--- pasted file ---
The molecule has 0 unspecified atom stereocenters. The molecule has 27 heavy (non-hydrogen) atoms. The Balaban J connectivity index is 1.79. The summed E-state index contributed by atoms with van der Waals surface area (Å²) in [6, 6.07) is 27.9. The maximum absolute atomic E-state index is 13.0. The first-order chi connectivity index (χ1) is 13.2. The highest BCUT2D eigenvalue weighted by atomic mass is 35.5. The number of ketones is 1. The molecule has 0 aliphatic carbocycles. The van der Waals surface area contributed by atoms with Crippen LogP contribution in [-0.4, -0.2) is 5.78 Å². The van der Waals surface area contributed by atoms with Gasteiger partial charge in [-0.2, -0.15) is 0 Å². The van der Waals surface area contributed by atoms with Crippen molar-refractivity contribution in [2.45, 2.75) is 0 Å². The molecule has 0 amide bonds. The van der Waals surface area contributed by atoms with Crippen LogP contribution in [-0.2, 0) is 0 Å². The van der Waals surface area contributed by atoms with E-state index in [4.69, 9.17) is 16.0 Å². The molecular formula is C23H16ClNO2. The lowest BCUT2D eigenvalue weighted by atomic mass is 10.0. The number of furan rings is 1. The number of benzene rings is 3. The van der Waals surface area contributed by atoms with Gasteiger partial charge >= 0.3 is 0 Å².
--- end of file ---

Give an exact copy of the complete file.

The molecule has 0 unspecified atom stereocenters. The molecule has 27 heavy (non-hydrogen) atoms. The Balaban J connectivity index is 1.79. The summed E-state index contributed by atoms with van der Waals surface area (Å²) in [6, 6.07) is 27.9. The maximum absolute atomic E-state index is 13.0. The first-order chi connectivity index (χ1) is 13.2. The highest BCUT2D eigenvalue weighted by atomic mass is 35.5. The number of ketones is 1. The molecule has 0 aliphatic carbocycles. The van der Waals surface area contributed by atoms with Crippen LogP contribution in [-0.4, -0.2) is 5.78 Å². The van der Waals surface area contributed by atoms with Gasteiger partial charge in [-0.2, -0.15) is 0 Å². The van der Waals surface area contributed by atoms with Crippen molar-refractivity contribution in [2.45, 2.75) is 0 Å². The molecule has 0 amide bonds. The van der Waals surface area contributed by atoms with Crippen LogP contribution in [-0.2, 0) is 0 Å². The van der Waals surface area contributed by atoms with E-state index in [4.69, 9.17) is 16.0 Å². The molecular formula is C23H16ClNO2. The lowest BCUT2D eigenvalue weighted by atomic mass is 10.0. The number of furan rings is 1. The number of benzene rings is 3. The van der Waals surface area contributed by atoms with Gasteiger partial charge >= 0.3 is 0 Å².